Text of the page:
“Do not be afraid, little flock, for it is your Father’s good pleasure to give you the kingdom.Sell your possessions, and give alms. Make purses for yourselves that do not wear out, an unfailing treasure in heaven, where no thief comes near and no moth destroys.For where your treasure is, there your heart will be also.”Be dressed for action and have your lamps lit;be like those who are waiting for their master to return from the wedding banquet, so that they may open the door for him as soon as he comes and knocks.Blessed are those slaves whom the master finds alert when he comes; truly I tell you, he will fasten his belt and have them sit down to eat, and he will come and serve them.If he comes during the middle of the night, or near dawn, and finds them so, blessed are those slaves.”But know this: if the owner of the house had known at what hour the thief was coming, he would not have let his house be broken into.You also must be ready, for the Son of Man is coming at an unexpected hour.”
When I read this week’s lectionary passages, I went – “Oh no, not again.” Because these week’s passages will lend to what some people have referred jokingly as “scolding sermons.” it is not my intention to scold. it is not my intention to make you feel guilty. Preaching isn’t just about what i want to say – preaching is about me figuring out what God wants me to say, and then figuring out how to find the right words and right way to say it to you.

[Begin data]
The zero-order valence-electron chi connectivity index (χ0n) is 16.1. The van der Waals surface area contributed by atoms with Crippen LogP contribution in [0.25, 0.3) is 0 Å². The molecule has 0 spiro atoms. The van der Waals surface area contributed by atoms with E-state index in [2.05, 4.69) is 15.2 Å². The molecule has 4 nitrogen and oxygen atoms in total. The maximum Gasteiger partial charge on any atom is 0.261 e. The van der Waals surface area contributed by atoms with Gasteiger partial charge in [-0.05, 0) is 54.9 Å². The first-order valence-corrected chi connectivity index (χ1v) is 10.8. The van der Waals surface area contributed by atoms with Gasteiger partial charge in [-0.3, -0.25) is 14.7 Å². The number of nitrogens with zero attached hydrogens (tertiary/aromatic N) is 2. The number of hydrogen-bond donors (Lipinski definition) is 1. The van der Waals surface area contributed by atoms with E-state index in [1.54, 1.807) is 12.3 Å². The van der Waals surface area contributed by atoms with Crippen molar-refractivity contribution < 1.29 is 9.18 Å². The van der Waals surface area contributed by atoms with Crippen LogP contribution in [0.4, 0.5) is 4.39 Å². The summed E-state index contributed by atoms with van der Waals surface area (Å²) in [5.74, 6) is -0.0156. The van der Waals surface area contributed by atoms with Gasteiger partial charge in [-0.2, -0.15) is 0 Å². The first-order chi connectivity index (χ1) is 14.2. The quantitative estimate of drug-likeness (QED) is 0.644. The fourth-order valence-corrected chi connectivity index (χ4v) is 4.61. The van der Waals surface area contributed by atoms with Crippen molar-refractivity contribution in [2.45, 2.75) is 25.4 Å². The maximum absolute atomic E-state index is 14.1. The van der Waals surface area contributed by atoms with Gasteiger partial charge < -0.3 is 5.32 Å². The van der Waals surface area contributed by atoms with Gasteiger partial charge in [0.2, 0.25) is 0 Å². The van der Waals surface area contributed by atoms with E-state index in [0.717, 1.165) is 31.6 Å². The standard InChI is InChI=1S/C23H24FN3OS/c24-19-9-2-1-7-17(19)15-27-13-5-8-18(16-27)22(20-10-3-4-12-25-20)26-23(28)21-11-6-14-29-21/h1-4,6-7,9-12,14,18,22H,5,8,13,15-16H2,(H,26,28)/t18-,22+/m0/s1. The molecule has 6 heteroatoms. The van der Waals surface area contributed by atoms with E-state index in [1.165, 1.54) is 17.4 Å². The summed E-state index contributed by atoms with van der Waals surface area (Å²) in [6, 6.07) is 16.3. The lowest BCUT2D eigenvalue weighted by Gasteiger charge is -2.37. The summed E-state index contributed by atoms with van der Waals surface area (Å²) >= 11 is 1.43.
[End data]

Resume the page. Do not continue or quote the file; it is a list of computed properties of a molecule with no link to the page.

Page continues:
I have learned through the years, that preaching the sermon is like the sowing of seeds. Some will fall onto along the path and the birds will eat them up. Some will fall onto rocky places without much soil, and spring up quickly, but because the soil is shallow, the plants would be scorched and they will wither because their roots do not go deep enough. Some will fall among the thorns that choked them. And some will fall on good soil – and those will bear bountiful yields of a hundred, sixty or thirty times of what was sown.